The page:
Richmond County sheriff’s officers were called Tuesday to fend off crowds hoping to make off with merchandise that had been set outside an Augusta grocery store during an eviction.
Officials estimated 200 to 300 people filled the parking lot at Laney Supermarket, 843 Laney-Walker Blvd., after word spread that the Richmond County Marshal’s Office was enforcing an eviction at the business.
Officials said onlookers became angry when they learned they would not be allowed to take away food and other sundries that were piled outside the grocery as “abandoned property.”
The crowd dissipated after a swarm of deputies arrived, along with Sheriff Richard Roundtree, to assist the three marshals who had been initially assigned to the eviction.
“There is the potential to have people fighting and causing problems,” Lt. Calvin Chew said. “That’s not something we want.”
There were no arrests in the resulting confusion, but groups of people remained to watch the proceedings, many clutching empty bags and grumbling.
Tiffany Serles said she heard about the eviction from her aunt who lives nearby.
“She said they evicting Gurley’s,” Serles said, referring to the former name of the neighborhood market. “So, I came down here to get some of the stuff.”
Serles was watching with several friends while workers scooped up the food and other merchandise in trash cans which were in turn dumped into two garbage bins that officials said were destined for the Richmond County landfill.
“It’s a shame that they are just throwing all this stuff away and not even donating it to a shelter or anything,” she said.
Her friend, Victoria Williams, said she heard about the eviction on Facebook, as did many others. Word spread fast, and soon the parking lot was packed with people and cars waiting for a chance to take away the spoils.
“There are people with babies who need diapers out here,” she said.
Teresa Russell, a chief deputy with the marshal’s office, said the landlord, SunTrust Bank, was paying to have the displaced merchandise hauled away.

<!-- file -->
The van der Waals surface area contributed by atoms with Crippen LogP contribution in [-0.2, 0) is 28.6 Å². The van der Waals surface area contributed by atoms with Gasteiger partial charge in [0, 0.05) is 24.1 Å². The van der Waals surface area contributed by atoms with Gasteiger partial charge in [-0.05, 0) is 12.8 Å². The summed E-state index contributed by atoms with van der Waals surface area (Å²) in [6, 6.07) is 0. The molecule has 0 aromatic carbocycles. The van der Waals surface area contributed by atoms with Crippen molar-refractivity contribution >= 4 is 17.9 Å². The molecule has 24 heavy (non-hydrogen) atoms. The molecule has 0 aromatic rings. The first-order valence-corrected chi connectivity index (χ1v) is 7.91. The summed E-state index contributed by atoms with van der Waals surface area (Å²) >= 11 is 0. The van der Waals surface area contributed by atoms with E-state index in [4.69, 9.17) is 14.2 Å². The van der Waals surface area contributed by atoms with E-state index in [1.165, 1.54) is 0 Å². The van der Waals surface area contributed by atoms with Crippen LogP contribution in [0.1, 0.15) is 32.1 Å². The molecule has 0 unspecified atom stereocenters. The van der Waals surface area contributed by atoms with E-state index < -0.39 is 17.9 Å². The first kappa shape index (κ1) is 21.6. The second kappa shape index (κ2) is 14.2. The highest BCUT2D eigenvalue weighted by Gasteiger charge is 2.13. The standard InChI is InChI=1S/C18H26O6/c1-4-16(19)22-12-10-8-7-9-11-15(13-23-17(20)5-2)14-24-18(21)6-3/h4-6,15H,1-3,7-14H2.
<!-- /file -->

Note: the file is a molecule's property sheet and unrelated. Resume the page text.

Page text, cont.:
She said the tenant, Il Ki Choi, of Sun and Food LLC, could have avoided the commotion if he had moved out when notified by the court.
“They’ve known about this since Feb. 13,” Russell said. “They could have moved out anytime before today.”
SunTrust notified the tenant Jan. 1 that he had 30 days to vacate the property because the lease would not be renewed, according to court records.
A court-ordered eviction notice was served Feb. 13. Russell said the tenant failed to file an answer, so a judge signed the final order Feb. 27. SunTrust delayed scheduling the eviction until Tuesday.
According to Russell, a final notice was posted on the grocery’s door Friday. The tenant removed some goods from the store Tuesday morning before leaving, she said.
When reached by phone Tuesday afternoon, Choi said he was busy and could not answer questions.
Johanne Vargas, an agent for property manager FirstService Residential Realty, based in Sandy Springs, Ga., said she was unable to discuss the matter when asked why the groceries were not donated.
Joseph Young, who helps run a youth mentoring program in the same shopping center as the supermarket, watched marshals stand guard as food was tossed into the trash.
“We could have gotten some of this stuff and done something special for the kids this weekend,” Young said.